Colonialism and Revolution in the Middle East: Social and Cultural Origins of Egypt's 'Urabi Movement

Synopsis

In this book Juan R. I. Cole challenges traditional elite-centered conceptions of the conflict that led to the British occupation of Egypt in September 1882. For a year before the British intervened, Egypt's viceregal government and the country's influential European community had been locked in a struggle with the nationalist supporters of General Ahmad al-`Urabi. Although most Western observers still see the `Urabi movement as a revolt of junior military officers with only limited support among the Egyptian people, Cole maintains that it was a broadly based social revolution hardly underway when it was cut off by the British. While arguing this fresh point of view, he also proposes a theory of revolutions against informal or neocolonial empires, drawing parallels between Egypt in 1882, the Boxer Rebellion in China, and the Islamic Revolution in modern Iran. In a thorough examination of the changing Egyptian political culture from 1858 through the `Urabi episode, Cole shows how various social strata--urban guilds, the intelligentsia, and village notables--became revolutionary. Addressing issues raised by such scholars as Barrington Moore and Theda Skocpol, his book combines four complementary approaches: social structure and its socioeconomic context, organization, ideology, and the ways in which unexpected conjunctures of events help drive a revolution.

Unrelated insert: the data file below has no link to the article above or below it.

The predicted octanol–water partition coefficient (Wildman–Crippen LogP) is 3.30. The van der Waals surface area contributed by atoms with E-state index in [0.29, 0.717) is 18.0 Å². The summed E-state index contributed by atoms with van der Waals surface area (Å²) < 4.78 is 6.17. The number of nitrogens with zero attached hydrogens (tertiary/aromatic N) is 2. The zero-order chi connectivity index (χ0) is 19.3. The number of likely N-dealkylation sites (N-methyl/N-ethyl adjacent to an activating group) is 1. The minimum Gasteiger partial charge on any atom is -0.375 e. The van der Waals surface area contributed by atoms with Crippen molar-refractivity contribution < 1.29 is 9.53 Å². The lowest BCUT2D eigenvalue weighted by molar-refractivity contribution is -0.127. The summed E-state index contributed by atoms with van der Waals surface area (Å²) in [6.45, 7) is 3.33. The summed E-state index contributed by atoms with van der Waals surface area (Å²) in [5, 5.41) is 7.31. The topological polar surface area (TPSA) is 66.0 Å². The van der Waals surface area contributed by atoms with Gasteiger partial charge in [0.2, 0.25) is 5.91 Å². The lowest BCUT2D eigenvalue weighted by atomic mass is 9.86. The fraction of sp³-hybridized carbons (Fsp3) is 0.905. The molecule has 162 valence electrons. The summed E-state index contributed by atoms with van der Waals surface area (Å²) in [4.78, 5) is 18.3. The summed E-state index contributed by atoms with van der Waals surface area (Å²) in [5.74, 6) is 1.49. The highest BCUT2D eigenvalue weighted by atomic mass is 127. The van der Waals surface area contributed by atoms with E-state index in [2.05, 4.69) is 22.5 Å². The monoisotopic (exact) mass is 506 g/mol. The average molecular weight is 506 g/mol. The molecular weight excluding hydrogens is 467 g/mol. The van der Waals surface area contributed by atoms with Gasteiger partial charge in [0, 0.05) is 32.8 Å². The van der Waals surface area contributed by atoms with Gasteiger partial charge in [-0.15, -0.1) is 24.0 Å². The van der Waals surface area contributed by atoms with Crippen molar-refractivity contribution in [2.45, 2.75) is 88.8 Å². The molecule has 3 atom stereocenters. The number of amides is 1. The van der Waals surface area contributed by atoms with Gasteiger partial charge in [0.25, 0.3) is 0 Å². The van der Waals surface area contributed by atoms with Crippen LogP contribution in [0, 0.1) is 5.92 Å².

Additional information

Contributors:
Publisher: Place of publication:
  • Princeton, NJ
Publication year:
  • 1993